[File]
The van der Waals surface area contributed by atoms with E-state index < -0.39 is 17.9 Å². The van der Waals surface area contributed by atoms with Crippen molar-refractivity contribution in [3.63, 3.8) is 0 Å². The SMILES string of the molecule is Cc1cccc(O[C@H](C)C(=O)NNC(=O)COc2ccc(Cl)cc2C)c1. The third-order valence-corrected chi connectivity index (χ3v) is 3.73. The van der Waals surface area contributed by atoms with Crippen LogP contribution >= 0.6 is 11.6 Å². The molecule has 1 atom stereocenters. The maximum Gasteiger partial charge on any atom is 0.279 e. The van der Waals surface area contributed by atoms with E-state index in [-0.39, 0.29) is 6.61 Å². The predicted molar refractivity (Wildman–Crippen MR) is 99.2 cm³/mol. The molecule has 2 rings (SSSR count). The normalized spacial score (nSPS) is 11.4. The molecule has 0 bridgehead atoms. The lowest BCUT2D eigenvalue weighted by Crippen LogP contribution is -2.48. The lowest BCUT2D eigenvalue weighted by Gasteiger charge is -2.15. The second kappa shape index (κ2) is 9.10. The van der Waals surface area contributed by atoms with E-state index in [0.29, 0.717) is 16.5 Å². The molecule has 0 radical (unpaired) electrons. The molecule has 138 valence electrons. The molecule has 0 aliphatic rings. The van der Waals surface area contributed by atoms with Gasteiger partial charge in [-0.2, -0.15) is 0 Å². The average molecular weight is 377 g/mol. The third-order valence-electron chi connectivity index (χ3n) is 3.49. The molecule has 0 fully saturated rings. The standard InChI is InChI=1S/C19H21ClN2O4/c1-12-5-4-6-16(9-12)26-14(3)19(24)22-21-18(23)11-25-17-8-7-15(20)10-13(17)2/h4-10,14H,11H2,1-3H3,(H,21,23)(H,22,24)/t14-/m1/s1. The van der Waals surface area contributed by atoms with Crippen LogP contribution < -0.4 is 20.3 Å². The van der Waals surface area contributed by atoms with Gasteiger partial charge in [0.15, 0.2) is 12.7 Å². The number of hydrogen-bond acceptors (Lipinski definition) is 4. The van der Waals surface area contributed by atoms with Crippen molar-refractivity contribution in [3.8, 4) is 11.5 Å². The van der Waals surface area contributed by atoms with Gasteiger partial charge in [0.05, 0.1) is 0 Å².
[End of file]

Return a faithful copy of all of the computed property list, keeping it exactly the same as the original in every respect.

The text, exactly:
The van der Waals surface area contributed by atoms with E-state index < -0.39 is 17.9 Å². The van der Waals surface area contributed by atoms with Crippen molar-refractivity contribution in [3.63, 3.8) is 0 Å². The SMILES string of the molecule is Cc1cccc(O[C@H](C)C(=O)NNC(=O)COc2ccc(Cl)cc2C)c1. The third-order valence-corrected chi connectivity index (χ3v) is 3.73. The van der Waals surface area contributed by atoms with Crippen LogP contribution >= 0.6 is 11.6 Å². The molecule has 1 atom stereocenters. The maximum Gasteiger partial charge on any atom is 0.279 e. The van der Waals surface area contributed by atoms with E-state index in [-0.39, 0.29) is 6.61 Å². The predicted molar refractivity (Wildman–Crippen MR) is 99.2 cm³/mol. The molecule has 2 rings (SSSR count). The normalized spacial score (nSPS) is 11.4. The molecule has 0 bridgehead atoms. The lowest BCUT2D eigenvalue weighted by Crippen LogP contribution is -2.48. The lowest BCUT2D eigenvalue weighted by Gasteiger charge is -2.15. The second kappa shape index (κ2) is 9.10. The van der Waals surface area contributed by atoms with E-state index in [0.29, 0.717) is 16.5 Å². The molecule has 0 radical (unpaired) electrons. The molecule has 138 valence electrons. The molecule has 0 aliphatic rings. The van der Waals surface area contributed by atoms with Gasteiger partial charge in [-0.2, -0.15) is 0 Å². The average molecular weight is 377 g/mol. The third-order valence-electron chi connectivity index (χ3n) is 3.49. The molecule has 0 fully saturated rings. The standard InChI is InChI=1S/C19H21ClN2O4/c1-12-5-4-6-16(9-12)26-14(3)19(24)22-21-18(23)11-25-17-8-7-15(20)10-13(17)2/h4-10,14H,11H2,1-3H3,(H,21,23)(H,22,24)/t14-/m1/s1. The van der Waals surface area contributed by atoms with Crippen LogP contribution < -0.4 is 20.3 Å². The van der Waals surface area contributed by atoms with Gasteiger partial charge in [0.15, 0.2) is 12.7 Å². The number of hydrogen-bond acceptors (Lipinski definition) is 4. The van der Waals surface area contributed by atoms with Crippen molar-refractivity contribution in [3.8, 4) is 11.5 Å². The van der Waals surface area contributed by atoms with Gasteiger partial charge in [0.05, 0.1) is 0 Å².